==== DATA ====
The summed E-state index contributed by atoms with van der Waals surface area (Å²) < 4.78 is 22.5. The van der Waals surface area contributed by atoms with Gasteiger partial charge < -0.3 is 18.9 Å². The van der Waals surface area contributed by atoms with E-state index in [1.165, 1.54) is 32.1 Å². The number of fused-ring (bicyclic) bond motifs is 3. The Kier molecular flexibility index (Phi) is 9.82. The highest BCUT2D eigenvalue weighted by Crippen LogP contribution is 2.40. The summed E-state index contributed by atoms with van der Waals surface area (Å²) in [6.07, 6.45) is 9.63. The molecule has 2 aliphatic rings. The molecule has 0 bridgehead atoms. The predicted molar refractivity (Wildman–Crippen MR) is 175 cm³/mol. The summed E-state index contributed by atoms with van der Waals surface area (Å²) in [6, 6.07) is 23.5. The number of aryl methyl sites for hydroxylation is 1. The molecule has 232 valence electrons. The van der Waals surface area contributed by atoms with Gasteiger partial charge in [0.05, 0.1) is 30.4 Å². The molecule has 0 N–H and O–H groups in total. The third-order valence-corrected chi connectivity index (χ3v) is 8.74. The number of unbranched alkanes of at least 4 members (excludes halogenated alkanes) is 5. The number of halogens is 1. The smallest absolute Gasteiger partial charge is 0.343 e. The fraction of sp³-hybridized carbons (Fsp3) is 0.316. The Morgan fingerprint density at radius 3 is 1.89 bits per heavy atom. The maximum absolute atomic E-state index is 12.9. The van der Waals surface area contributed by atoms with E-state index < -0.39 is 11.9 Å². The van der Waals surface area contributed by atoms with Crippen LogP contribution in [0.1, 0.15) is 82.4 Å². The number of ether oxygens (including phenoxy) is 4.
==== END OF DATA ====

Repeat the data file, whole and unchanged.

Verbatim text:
The summed E-state index contributed by atoms with van der Waals surface area (Å²) < 4.78 is 22.5. The van der Waals surface area contributed by atoms with Gasteiger partial charge < -0.3 is 18.9 Å². The van der Waals surface area contributed by atoms with E-state index in [1.165, 1.54) is 32.1 Å². The number of fused-ring (bicyclic) bond motifs is 3. The Kier molecular flexibility index (Phi) is 9.82. The highest BCUT2D eigenvalue weighted by Crippen LogP contribution is 2.40. The summed E-state index contributed by atoms with van der Waals surface area (Å²) in [6.07, 6.45) is 9.63. The molecule has 2 aliphatic rings. The molecule has 0 bridgehead atoms. The predicted molar refractivity (Wildman–Crippen MR) is 175 cm³/mol. The summed E-state index contributed by atoms with van der Waals surface area (Å²) in [6, 6.07) is 23.5. The number of aryl methyl sites for hydroxylation is 1. The molecule has 232 valence electrons. The van der Waals surface area contributed by atoms with Gasteiger partial charge in [0.05, 0.1) is 30.4 Å². The molecule has 0 N–H and O–H groups in total. The third-order valence-corrected chi connectivity index (χ3v) is 8.74. The number of unbranched alkanes of at least 4 members (excludes halogenated alkanes) is 5. The number of halogens is 1. The smallest absolute Gasteiger partial charge is 0.343 e. The fraction of sp³-hybridized carbons (Fsp3) is 0.316. The Morgan fingerprint density at radius 3 is 1.89 bits per heavy atom. The maximum absolute atomic E-state index is 12.9. The van der Waals surface area contributed by atoms with E-state index < -0.39 is 11.9 Å². The van der Waals surface area contributed by atoms with Crippen LogP contribution in [0.1, 0.15) is 82.4 Å². The number of ether oxygens (including phenoxy) is 4.